MOBILE APP DEVELOPMENT, UI/UX
Oct 04, 2019
Having excellent first experience while using an application is imperative for generating returns on an application in which a massive amount of resources have already been invested in.
Various startups and SMEs have entered the market solely based on an application idea. But these applications need to be intricately personalized for them to work. Just a download isn't enough to ensure that a user will come back to you. Statistics have shown that no matter what your industry, your engagement will only be around 4 % after 90 days.
This number is something that can only be different for your application only if you manage to create something that truly resonates with the audience you have decided to target. Today, however, we will be figuring out what exactly you can do to ensure that you manage to retain users beyond the download.
A good onboarding has the ability to increase the engagement for your application for up to 4x. So, you must create an onboarding experience that your users respond well to.
Your Onboarding needs to be as easy as possible for a new user. A new user should not feel intimidated when they reach your application. A user is bound to abandon your application if they find it complex and difficult to understand.
This at times can lead to you having to create a single page that grants easy access to the user for your application.
However, don't just create a single screen and expect it to work. This first screen is also a glimpse for the viewer to figure out what they are signing up for.
In this approach, you get to communicate the value addition you applications made in the user's life. This needs to be conveyed in the most concise and well-designed manner as possible.
Here you aren't talking about the benefits but rather the key functionalities of your application that make the app what it is. exercise a light hand in the functionalities that you want highlighting and choose the ones that are the most important for your user to know about.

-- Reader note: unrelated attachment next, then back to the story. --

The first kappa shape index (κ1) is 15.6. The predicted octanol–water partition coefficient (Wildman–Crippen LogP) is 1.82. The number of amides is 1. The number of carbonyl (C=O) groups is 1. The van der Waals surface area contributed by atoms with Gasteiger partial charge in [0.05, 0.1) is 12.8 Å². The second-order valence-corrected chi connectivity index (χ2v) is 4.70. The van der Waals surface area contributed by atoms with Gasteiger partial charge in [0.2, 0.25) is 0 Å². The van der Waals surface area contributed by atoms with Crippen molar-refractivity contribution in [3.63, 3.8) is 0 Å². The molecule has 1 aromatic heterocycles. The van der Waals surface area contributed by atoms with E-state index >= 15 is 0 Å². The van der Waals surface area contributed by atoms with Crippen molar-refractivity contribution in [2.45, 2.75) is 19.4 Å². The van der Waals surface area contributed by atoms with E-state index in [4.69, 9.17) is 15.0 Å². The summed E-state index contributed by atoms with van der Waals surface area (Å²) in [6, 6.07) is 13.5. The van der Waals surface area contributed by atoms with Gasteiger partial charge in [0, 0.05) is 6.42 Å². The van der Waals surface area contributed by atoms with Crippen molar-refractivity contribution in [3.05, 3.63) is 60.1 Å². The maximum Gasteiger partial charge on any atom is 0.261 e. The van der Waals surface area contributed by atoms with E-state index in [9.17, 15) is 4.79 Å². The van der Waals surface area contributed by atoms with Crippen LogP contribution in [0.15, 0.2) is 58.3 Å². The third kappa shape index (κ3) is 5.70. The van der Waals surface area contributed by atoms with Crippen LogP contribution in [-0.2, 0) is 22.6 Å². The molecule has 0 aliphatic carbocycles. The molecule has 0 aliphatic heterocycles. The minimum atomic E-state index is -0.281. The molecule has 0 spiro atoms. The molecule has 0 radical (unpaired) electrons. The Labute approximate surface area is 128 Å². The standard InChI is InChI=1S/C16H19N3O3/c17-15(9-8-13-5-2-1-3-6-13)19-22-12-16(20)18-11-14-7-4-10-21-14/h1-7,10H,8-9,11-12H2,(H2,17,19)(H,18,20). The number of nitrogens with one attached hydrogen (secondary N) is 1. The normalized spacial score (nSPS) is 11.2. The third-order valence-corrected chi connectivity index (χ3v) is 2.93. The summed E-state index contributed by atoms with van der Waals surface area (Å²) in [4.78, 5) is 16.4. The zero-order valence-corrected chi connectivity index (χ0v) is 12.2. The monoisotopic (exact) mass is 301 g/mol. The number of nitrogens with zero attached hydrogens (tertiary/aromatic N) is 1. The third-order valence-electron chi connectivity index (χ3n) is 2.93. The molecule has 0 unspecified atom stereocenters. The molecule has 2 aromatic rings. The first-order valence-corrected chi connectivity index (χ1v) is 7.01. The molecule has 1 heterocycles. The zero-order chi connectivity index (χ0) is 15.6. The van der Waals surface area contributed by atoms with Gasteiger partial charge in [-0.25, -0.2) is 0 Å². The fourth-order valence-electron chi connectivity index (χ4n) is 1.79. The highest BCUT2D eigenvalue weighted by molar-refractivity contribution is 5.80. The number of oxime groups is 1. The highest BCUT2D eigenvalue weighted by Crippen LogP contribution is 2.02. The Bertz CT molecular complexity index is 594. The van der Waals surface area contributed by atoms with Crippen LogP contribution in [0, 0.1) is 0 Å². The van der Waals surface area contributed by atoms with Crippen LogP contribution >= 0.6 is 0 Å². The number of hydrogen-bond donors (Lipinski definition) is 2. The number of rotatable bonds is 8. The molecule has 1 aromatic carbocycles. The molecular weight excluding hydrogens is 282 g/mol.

This is a process that uses the ability to create a guided interaction for the user. Mobile users have the ability to make their own decisions and use the mobile application. A guided interaction will make it easy for users to understand the functionality of the app through gesture-driven interactions.
This is a combination of different processes. It is a cross between the function-oriented and progressive Onboarding.
When an application is opened and the first thing that a user sees is a lengthy form, it is bound to put them off continuing. On a mobile screen, it becomes even more important as the screens are smaller and too much scrolling would not be appreciated by a user. Ideally, try focusing all the log in formalities to one screen.
Figure out the information that is most important for you to collect as an application and focus on getting that. Do not clutter your first page with unnecessary fields.
Feedback is an important part of the user experience. Whether it be in the form of a micro-interaction or a popup slide. Feedback helps in validating the user's actions. They have also been proven to act as a positive reinforcement for the user after they complete the given set of instructions.
The feedback is important as in the absence of it the user will not understand what is happening and why. Error or success messages make it easier for a user to go through the app and navigate it without obvious guidance.
Mobile applications have become increasingly simple to navigate, with their backend becoming increasingly complex. As we try to simplify the user's experience we are adding on complex code to achieve it. Guided interactions are one of such things.
Guided interactions add an element of fun to the interface. It engages the users without acting as a hindrance in the experience, on the contrary, it heightens it. This is an increasingly popular way to help users navigate video games. Instead of a lengthy walkthrough that a user would have to sit through, now they play while learning the ropes of the game.
The animation should be used sparingly in an onboarding. Usually, it is used for either, giving feedback, pulling attention to the elements or showing the concept of space without jittering the user.
Even if you are using animation for a valid reason, ensure that it is subtle and does not irritate your user.
This is the first interaction that a user will have with your application and it must be pleasant enough that they want to stay. So, test this out with a much of a variety of audiences that you can. That feedback will help you tramline your experience and would act as a barrier between the success or failure of your application.
Pay attention to your onboarding. If the entrance doesn't resonate with users, chances are you would fail miserably in your endeavor to have a successful application. It is the little things that act as a difference between you and the overcrowded application market.